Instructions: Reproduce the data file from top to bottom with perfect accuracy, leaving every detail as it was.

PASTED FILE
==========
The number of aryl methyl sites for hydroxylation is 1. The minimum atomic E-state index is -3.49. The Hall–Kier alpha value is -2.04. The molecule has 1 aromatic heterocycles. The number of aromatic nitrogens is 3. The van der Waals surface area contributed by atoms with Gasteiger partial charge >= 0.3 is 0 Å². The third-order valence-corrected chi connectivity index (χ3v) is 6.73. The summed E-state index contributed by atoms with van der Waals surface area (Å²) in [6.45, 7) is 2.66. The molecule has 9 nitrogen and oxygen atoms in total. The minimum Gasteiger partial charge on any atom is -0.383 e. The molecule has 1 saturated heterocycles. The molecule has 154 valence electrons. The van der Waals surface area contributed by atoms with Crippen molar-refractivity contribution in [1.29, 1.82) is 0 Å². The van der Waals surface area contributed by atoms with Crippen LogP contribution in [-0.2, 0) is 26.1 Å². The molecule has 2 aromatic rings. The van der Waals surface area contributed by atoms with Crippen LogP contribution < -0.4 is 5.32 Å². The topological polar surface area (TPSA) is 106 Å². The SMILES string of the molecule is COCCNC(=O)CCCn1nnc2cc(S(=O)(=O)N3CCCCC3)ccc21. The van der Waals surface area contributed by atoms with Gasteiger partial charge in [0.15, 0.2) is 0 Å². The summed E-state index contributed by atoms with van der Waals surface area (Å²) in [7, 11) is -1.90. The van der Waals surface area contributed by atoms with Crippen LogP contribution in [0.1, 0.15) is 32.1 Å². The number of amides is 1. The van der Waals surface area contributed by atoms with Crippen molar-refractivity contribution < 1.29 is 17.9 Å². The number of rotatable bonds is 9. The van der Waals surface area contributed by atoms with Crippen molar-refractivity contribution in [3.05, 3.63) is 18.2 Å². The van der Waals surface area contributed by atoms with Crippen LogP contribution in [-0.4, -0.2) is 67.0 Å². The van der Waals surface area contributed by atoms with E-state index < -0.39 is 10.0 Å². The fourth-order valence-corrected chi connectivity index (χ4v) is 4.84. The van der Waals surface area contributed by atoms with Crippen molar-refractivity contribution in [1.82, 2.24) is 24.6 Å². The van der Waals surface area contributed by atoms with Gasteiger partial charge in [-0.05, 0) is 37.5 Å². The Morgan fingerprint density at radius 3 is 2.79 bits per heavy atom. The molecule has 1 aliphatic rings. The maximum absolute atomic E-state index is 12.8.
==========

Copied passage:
The number of aryl methyl sites for hydroxylation is 1. The minimum atomic E-state index is -3.49. The Hall–Kier alpha value is -2.04. The molecule has 1 aromatic heterocycles. The number of aromatic nitrogens is 3. The van der Waals surface area contributed by atoms with Gasteiger partial charge >= 0.3 is 0 Å². The third-order valence-corrected chi connectivity index (χ3v) is 6.73. The summed E-state index contributed by atoms with van der Waals surface area (Å²) in [6.45, 7) is 2.66. The molecule has 9 nitrogen and oxygen atoms in total. The minimum Gasteiger partial charge on any atom is -0.383 e. The molecule has 1 saturated heterocycles. The molecule has 154 valence electrons. The van der Waals surface area contributed by atoms with Crippen molar-refractivity contribution in [1.29, 1.82) is 0 Å². The van der Waals surface area contributed by atoms with Crippen LogP contribution in [-0.2, 0) is 26.1 Å². The molecule has 2 aromatic rings. The van der Waals surface area contributed by atoms with Crippen LogP contribution < -0.4 is 5.32 Å². The topological polar surface area (TPSA) is 106 Å². The SMILES string of the molecule is COCCNC(=O)CCCn1nnc2cc(S(=O)(=O)N3CCCCC3)ccc21. The van der Waals surface area contributed by atoms with Gasteiger partial charge in [0.15, 0.2) is 0 Å². The summed E-state index contributed by atoms with van der Waals surface area (Å²) in [7, 11) is -1.90. The van der Waals surface area contributed by atoms with Crippen LogP contribution in [0.1, 0.15) is 32.1 Å². The number of amides is 1. The van der Waals surface area contributed by atoms with Crippen molar-refractivity contribution < 1.29 is 17.9 Å². The number of rotatable bonds is 9. The van der Waals surface area contributed by atoms with Crippen molar-refractivity contribution in [3.05, 3.63) is 18.2 Å². The van der Waals surface area contributed by atoms with Crippen LogP contribution in [-0.4, -0.2) is 67.0 Å². The van der Waals surface area contributed by atoms with E-state index < -0.39 is 10.0 Å². The fourth-order valence-corrected chi connectivity index (χ4v) is 4.84. The van der Waals surface area contributed by atoms with Crippen molar-refractivity contribution in [1.82, 2.24) is 24.6 Å². The van der Waals surface area contributed by atoms with Gasteiger partial charge in [-0.05, 0) is 37.5 Å². The Morgan fingerprint density at radius 3 is 2.79 bits per heavy atom. The molecule has 1 aliphatic rings. The maximum absolute atomic E-state index is 12.8.